Fans came to party the first night of Stagecoach, and Keith did not let them down, even suggesting he'd had quite a few adult beverages himself. With songs like I Love This Bar, Keith transformed a polo club field by day into one huge outdoor bar come sundown. And the many drunken fans obviously loved this bar beneath the stars tonight.
For all the hell raised with songs like All My Rowdy Friends Are Coming Over Tonight, it was the moments where Hank Williams Jr. stepped away from his honed party image that shined best during his set this night. His Blues Man, for instance, beautifully showed off his gentler side. And the segment where he sat at the piano and showed the crowd he could boogie like Fats Domino and Jerry Lewis were especially memorable.
The Little Willies were sandwiched between Williams and Keith, and while the Palomino Stage was quite a trek away from the "Mane" stage, it was well worth the walk to hear the lovely Norah Jones sing an un-Elvis-y Love Me, as well as a tragic Delia's Gone.
Watching guys like Trace Adkins performing Chrome and Maggie Rose warning the guys with I Ain't Your Mama on the Mane stage could be a little bit like trying to watch the big game on a big screen TV out in the sun, each of these performers represented themselves. As is usually the case with Stagecoach, though, true intimacy could really only be found in the two tent stages.
As an admitted Byrds fan, one was left with mixed feelings about Roger McGuinn's set. On the one hand, McGuinn, former leader of The Byrds, looked and sounded just fine. As usual, he was solo, singing and explaining his Byrds songs. These included a liberal smattering from "Sweetheart of the Rodeo," the Byrds' breakthrough country-rock album. Yes, it's wonderful to hear that ringing Rickenbacker on Turn, Turn, Turn and others, but it still felt a little bit empty because this incredible songwriter was living in the past. Neil Young once sang that it's better burn out, than it is to rust, and it's just a shame that McGuinn didn't have anything new to offer - particularly at such a high profile event.
Jeff Bridges was the lone Hollywood celeb playing on Friday, and while he and his band mates abided well, he didn't really make anybody forget he was moonlighting.
Commander Cody fared far better on the same Palomino stage by singing all those great old songs with plenty of enthusiasm, including Hot Rod Lincoln and Smoke! Smoke! Smoke! (That Cigarette), as the latter featured Ronee Blakely on backing vocals, just as she was featured on the original recording.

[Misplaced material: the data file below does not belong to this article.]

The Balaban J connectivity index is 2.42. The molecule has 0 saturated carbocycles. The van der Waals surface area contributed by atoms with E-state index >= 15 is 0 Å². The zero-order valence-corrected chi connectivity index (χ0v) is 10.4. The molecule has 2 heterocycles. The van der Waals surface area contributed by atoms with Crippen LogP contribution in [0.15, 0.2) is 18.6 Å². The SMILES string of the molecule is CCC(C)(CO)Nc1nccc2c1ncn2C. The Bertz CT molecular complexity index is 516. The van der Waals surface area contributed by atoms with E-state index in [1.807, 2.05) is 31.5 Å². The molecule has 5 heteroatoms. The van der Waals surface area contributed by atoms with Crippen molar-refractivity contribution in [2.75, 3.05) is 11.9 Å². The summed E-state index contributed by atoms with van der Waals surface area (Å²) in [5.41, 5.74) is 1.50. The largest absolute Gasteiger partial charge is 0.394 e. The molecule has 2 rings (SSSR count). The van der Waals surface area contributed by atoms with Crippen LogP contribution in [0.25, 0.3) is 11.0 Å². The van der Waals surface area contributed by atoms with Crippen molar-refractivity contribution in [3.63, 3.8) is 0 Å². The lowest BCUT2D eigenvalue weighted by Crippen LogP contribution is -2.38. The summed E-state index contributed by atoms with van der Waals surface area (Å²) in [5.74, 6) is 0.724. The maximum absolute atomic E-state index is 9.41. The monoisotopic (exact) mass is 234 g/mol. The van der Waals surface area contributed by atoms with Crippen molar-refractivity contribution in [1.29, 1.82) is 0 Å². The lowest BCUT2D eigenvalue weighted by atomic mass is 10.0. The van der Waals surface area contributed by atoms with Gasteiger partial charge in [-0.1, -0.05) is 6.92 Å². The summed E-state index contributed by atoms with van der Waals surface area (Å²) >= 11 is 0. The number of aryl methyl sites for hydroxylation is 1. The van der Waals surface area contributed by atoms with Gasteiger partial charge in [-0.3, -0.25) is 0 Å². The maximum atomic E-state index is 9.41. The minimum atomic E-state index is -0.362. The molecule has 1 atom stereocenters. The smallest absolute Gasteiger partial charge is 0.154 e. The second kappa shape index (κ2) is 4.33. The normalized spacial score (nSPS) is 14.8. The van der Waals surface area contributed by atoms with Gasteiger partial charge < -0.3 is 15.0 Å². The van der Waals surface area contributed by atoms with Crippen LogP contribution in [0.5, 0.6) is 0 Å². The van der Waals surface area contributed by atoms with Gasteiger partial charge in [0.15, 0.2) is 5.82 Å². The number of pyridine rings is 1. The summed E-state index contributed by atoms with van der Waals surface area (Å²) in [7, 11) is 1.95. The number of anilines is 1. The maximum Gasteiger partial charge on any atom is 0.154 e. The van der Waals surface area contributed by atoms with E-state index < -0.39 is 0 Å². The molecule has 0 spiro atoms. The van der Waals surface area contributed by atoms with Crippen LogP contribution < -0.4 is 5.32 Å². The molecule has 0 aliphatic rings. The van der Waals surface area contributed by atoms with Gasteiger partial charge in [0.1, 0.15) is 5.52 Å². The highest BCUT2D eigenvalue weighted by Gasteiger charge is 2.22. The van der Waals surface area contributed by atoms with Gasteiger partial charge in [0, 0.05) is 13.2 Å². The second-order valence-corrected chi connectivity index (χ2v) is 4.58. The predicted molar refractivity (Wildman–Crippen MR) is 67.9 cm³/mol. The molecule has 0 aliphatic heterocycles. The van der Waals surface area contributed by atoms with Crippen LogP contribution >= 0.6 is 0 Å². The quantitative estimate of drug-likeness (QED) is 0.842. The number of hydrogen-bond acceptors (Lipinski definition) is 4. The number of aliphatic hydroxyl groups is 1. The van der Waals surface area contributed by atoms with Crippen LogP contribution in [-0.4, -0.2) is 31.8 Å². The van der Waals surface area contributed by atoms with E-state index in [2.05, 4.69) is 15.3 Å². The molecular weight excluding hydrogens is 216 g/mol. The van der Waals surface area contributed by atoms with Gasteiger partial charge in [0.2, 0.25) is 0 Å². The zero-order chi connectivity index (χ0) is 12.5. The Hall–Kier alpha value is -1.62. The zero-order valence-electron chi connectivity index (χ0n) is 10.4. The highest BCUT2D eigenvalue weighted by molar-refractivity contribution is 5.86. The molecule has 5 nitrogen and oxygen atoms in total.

These side stages also presented a couple of noteworthy singer/songwriters. Hayes Carll sang of the troubadour's tough life with Hard Out Here, while Robert Ellis revealed how even something as routine as house painting can be turned into a song metaphor with Two Cans of Paint.
Although both Carll and Ellis are both 'technically' singer/songwriters, they are nevertheless quite different from each other. Carll strikes one as a freewheeling, shoot-from-the-hip and just 'tell it like it is' kind of guy. His songs have a loose, spontaneous feel to them, almost as though he were making them up on the spot. Ellis, on the other hand, is far more measured and precise, giving the impression that each word had been labored over intensely.
With their traditional sounds, both Wylie and the Wild West and the Steel Wheels attracted strong crowds. Wylie and the Wild West performed songs that fit their name - primarily western-themed songs. Steel Wheels, on the other hand, sang Southern songs with almost hymn-like qualities. If such a thing as secular gospel music existed, Steel Wheels would fit quite nicely into that category.
There was plenty of fine music on Friday - from the very quiet, to the very loud. Whether you wanted to raise your red solo cup like a drunken sailor while watching Toby Keith, or quietly sipping a beverage as Robert Ellis quietly sang, well, that was your choice. And it was oh so good to have a choice.